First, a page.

How can you determine whether your website is accessible for people with disabilities? The quick answer: An independent audit for conformance with the Web Content Accessibility Guidelines (WCAG).
Published by the World Wide Web Consortium (W3C), WCAG is the most frequently cited set of standards for digital accessibility. By demonstrating conformance with WCAG, brands can show their commitment to creating a better internet for everyone.
However, proving WCAG conformance requires independent evaluation — and the W3C doesn’t evaluate the accuracy of conformance claims. Technically, any website can claim conformance without actually meeting the checkpoints of WCAG, and independent auditors may use a variety of methods to evaluate content.
To address this problem, the W3C publishes the Web Accessibility Conformance Evaluation Methodology (WCAG-EM). As its name implies, WCAG-EM describes a process for evaluating websites to ensure that they meet WCAG, and it’s a useful document when embarking on an accessibility initiative.
If your organization is committed to providing an equivalent experience for people with disabilities, we recommend engaging in a website audit that follows W3C best practices.
Below, we’ll provide a quick overview of WCAG-EM and its importance in the world of digital accessibility.
The WCAG-EM Web Accessibility Evaluation Process
Accessibility audits need to follow a consistent process, but because modern websites might contain a wide variety of features, layouts, structures, and styles, determining the scope of an audit isn’t always easy.
WCAG-EM outlines a simple five-step procedure for accessibility evaluations:
- Step 1 - Define the evaluation scope
- Step 2 - Explore the target website
- Step 3 - Select a representative sample
- Step 4 - Audit the selected sample
- Step 5 - Report the findings
Each step is broken out with recommendations, best practices, and guidance for evaluators. For instance, Step 1 includes defining conformance targets (WCAG Level A, AA, or AAA), identifying aspects of a target website that affect the scope of the project (such as third-party content or mobile versions of the site), and defining accessibility support baselines and additional evaluation requirements.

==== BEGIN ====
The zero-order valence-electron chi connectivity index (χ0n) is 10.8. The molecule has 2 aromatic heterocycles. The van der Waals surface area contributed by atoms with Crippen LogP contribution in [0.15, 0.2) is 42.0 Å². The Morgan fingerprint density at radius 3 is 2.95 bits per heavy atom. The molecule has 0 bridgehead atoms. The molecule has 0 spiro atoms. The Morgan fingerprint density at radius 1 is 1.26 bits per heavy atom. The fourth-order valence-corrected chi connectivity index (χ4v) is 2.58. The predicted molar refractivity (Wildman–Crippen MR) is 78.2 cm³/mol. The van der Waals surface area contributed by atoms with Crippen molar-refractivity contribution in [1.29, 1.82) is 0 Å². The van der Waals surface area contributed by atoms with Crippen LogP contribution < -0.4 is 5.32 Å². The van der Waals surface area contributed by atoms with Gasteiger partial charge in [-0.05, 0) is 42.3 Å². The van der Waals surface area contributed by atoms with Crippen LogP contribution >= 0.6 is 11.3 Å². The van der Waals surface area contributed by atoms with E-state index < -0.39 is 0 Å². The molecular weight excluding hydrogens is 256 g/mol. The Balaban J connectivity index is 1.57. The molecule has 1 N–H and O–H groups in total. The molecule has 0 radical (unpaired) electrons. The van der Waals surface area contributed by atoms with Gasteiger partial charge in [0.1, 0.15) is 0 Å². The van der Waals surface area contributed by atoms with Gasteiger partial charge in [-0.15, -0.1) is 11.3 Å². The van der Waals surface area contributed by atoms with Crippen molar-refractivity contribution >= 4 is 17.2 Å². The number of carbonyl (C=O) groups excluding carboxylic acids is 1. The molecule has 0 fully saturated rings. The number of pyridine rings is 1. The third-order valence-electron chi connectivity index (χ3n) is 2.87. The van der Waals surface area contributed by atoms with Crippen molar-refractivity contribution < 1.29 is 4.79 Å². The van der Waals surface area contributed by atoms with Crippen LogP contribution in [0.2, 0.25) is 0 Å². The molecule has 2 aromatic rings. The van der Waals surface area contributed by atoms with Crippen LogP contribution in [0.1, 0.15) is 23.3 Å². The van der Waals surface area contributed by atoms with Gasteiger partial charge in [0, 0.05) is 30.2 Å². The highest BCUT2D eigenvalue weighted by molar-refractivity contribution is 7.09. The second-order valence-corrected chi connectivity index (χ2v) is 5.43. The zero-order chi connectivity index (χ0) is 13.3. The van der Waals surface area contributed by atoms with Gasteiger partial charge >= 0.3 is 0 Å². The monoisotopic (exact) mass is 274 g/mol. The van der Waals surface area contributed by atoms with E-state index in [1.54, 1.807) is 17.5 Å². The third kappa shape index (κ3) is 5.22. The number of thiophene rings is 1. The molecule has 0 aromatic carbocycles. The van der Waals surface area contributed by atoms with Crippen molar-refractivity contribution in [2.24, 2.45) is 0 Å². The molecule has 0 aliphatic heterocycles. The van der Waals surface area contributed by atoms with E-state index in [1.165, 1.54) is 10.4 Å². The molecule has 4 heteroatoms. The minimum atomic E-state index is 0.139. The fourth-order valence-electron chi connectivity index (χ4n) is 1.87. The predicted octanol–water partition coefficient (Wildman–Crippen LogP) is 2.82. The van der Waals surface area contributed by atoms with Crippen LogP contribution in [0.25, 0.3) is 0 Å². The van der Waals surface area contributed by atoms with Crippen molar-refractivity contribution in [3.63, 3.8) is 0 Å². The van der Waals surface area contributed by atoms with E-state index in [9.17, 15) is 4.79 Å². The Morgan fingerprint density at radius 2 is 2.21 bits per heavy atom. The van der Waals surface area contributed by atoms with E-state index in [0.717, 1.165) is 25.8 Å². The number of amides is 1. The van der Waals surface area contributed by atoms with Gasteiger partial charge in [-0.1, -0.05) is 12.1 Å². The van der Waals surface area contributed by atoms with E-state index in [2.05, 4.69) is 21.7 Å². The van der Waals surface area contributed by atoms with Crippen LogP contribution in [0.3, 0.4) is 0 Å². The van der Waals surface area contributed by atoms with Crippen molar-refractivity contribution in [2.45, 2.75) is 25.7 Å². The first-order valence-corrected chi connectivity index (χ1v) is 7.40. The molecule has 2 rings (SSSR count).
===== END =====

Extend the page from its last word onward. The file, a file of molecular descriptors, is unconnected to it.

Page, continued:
Likewise, Step 3 includes crucial guidance for selecting a sample of web pages that can adequately represent the entire site. WCAG-EM defines a process for selecting a structured sample (common, relevant pages that provide essential functionality for users) and a randomly selected sample (pages from the randomly selected sample that will be fully audited).
Evaluators can use WCAG-EM recommendations to ensure that audits provide accurate results — and to provide their clients with clear remediation guidance.
WCAG-EM doesn’t include specific guidelines for testing conformance
Because WCAG-EM is intended for evaluators who have a comprehensive knowledge of the WCAG guidelines, it does not include recommendations for determining conformance. That’s covered by other W3C resources — notably, Selecting Web Accessibility Evaluation Tools, which outlines the limitations of automated accessibility testing.
If your organization is working with an accessibility partner, ask questions about their testing methods. To provide accurate results, an accessibility audit should:
- Use both manual and automated tests
- Include input from accessibility experts, developers, and people with disabilities
- Provide remediation guidance
- Provide resources for developing an Accessibility Statement to demonstrate conformance
Remember, accessibility isn’t a one-time project. Your content may require several audits during development and additional evaluations after major changes or updates.
An accessibility audit can help your site earn, maintain, and demonstrate WCAG conformance
WCAG-EM defines best practices for accessibility audits, but it doesn’t include recommendations for evaluating websites feature by feature. To ensure compliance with accessibility laws — and to provide your users with the best possible experience — you’ll need professional evaluators who have a comprehensive understanding of the WCAG framework.
The Bureau of Internet Accessibility uses a four-point hybrid testing methodology that combines expert manual oversight with automated evaluations. We believe that our approach provides the best path to earning and maintaining WCAG conformance.
Just as importantly, we work with our clients to help them understand the goals of WCAG checkpoints. By adopting the principles of accessibility into your organization’s culture, you can build a long-term approach that opens up the enormous benefits of accessible design.